Tagged as: yoga

What is the Best Way to Lose Body (belly) Fat?

This is probably one of the most popular questions we get day in and day out, month in and month out – you get the point! There is not one “best way” to lose fat. Each person responds differently to different training programs and different scenarios, however personal trainers can apply different principles and techniques when designing their clients’ programs.
Exercises that incorporate multiple muscle groups and are weight bearing (functional training) burn more calories per minute and are therefore better suited for fat loss than non-weight-bearing activities such as yoga and walking that do not use many muscles.
It is often assumed and maybe a myth that low-intensity exercises such as yoga and walking are good for burning fat. However, since the number of calories used per minute is much greater at a moderate to high intensity exercises than at a lower intensity exercises, the total number of fat calories expended during a moderate- to high-intensity workout is much greater than it is during a low- intensity workout of the same duration!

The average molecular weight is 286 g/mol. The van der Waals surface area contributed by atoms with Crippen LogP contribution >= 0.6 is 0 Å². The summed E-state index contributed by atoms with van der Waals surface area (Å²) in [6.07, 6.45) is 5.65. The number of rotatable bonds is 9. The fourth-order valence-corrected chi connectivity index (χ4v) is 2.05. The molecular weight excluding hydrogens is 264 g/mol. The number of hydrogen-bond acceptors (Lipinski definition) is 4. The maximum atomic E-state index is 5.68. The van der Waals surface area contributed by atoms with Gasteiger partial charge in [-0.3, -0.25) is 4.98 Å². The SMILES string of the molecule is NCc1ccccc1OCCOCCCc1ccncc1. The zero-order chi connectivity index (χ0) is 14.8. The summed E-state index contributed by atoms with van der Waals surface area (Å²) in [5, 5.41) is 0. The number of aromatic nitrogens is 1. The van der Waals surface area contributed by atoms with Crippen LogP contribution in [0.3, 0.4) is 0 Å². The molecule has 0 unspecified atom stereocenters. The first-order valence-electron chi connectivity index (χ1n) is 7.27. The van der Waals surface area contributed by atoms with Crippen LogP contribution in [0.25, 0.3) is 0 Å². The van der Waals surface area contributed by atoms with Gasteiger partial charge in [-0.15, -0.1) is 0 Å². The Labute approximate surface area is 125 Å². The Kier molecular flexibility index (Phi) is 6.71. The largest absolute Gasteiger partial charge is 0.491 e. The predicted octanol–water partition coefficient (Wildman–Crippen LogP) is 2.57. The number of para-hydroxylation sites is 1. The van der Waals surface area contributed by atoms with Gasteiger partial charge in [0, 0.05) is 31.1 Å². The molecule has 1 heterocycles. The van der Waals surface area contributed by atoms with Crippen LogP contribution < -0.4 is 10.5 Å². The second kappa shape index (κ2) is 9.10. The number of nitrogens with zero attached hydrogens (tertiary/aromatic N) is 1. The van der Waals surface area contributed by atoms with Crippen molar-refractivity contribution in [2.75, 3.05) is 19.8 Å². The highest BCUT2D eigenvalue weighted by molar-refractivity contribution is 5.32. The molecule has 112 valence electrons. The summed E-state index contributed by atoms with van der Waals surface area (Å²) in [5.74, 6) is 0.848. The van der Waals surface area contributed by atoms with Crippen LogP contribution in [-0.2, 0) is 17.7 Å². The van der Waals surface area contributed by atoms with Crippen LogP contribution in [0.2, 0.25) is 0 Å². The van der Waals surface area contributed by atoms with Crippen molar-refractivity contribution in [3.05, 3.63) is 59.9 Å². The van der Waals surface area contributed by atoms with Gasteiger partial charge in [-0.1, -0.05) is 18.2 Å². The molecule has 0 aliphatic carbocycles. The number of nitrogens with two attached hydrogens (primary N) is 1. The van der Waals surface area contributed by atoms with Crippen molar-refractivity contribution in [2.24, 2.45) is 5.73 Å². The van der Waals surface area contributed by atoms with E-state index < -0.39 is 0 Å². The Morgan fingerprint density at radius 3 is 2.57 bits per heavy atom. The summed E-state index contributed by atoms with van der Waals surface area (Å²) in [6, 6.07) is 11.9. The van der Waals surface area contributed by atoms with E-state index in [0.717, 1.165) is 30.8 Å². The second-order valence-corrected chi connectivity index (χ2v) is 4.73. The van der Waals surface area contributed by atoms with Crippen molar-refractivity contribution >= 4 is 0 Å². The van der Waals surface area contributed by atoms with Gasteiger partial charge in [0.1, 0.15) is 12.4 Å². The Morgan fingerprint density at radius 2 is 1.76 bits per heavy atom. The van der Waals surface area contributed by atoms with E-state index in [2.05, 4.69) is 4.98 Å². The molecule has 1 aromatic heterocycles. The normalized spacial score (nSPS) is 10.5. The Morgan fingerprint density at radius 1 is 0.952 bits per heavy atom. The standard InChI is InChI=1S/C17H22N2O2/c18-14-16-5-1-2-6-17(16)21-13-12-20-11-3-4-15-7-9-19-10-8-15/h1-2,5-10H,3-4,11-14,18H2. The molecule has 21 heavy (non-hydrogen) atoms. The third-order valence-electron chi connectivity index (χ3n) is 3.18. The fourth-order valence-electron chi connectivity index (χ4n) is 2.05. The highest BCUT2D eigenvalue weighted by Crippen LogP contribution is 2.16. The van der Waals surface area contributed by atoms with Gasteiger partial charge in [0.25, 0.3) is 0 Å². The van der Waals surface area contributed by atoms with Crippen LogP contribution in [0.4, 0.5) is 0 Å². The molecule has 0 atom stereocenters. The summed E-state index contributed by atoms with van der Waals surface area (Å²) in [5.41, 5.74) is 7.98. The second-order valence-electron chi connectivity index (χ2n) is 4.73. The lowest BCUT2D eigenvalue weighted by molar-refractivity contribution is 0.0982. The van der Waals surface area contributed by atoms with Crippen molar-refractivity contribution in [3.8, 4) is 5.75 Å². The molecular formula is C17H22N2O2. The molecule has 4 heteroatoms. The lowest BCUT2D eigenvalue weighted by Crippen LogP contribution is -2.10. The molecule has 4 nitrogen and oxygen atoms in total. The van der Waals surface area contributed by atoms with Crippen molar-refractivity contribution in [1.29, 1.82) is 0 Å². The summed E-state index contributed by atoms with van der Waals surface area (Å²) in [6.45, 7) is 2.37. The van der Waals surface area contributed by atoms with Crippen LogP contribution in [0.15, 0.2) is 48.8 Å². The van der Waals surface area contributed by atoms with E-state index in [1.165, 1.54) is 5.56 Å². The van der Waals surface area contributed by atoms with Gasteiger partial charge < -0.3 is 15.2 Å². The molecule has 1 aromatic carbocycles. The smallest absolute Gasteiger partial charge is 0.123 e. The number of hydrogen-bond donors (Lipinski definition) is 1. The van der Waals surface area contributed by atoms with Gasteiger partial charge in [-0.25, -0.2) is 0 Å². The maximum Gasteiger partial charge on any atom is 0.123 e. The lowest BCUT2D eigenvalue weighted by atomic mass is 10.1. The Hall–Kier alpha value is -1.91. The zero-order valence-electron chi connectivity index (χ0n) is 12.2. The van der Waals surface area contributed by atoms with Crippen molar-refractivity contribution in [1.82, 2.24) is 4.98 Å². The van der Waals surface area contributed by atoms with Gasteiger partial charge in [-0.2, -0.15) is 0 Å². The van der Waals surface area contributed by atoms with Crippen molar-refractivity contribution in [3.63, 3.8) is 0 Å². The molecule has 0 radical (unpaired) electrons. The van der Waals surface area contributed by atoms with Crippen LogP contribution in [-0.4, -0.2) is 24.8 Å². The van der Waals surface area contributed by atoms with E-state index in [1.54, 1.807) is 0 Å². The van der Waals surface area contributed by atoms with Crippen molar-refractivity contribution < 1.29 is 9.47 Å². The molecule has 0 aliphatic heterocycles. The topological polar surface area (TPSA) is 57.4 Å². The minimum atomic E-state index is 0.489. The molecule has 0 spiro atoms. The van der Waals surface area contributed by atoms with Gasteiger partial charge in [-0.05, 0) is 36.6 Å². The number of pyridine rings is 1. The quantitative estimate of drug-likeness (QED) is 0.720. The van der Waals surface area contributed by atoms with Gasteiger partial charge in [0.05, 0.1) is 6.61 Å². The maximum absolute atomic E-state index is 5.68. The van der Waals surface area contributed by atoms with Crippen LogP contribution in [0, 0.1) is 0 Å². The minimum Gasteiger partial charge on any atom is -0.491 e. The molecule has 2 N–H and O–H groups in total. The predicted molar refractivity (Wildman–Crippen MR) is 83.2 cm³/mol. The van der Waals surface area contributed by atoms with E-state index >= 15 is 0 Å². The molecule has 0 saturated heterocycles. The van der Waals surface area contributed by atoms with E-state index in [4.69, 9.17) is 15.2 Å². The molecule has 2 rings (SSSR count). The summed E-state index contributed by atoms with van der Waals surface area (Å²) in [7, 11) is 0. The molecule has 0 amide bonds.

Much of the fat from adipose tissue (which is primarily used during exercise) is lost in the hours following exercise. The amount of fat lost after a workout depends on the exercise intensity during the workout. Interval training (exercise at a moderate to high intensity with short rests in between sets) is a great way to decrease overall body fat.
Both strength training (weights, machines) and endurance/aerobic training (running) have been shown to decrease body fat percentage, however aerobic training (swimming, walking, running) have a greater impact on fat loss than strength training alone but a combination of endurance and strength training results in more fat loss than either exercise done alone.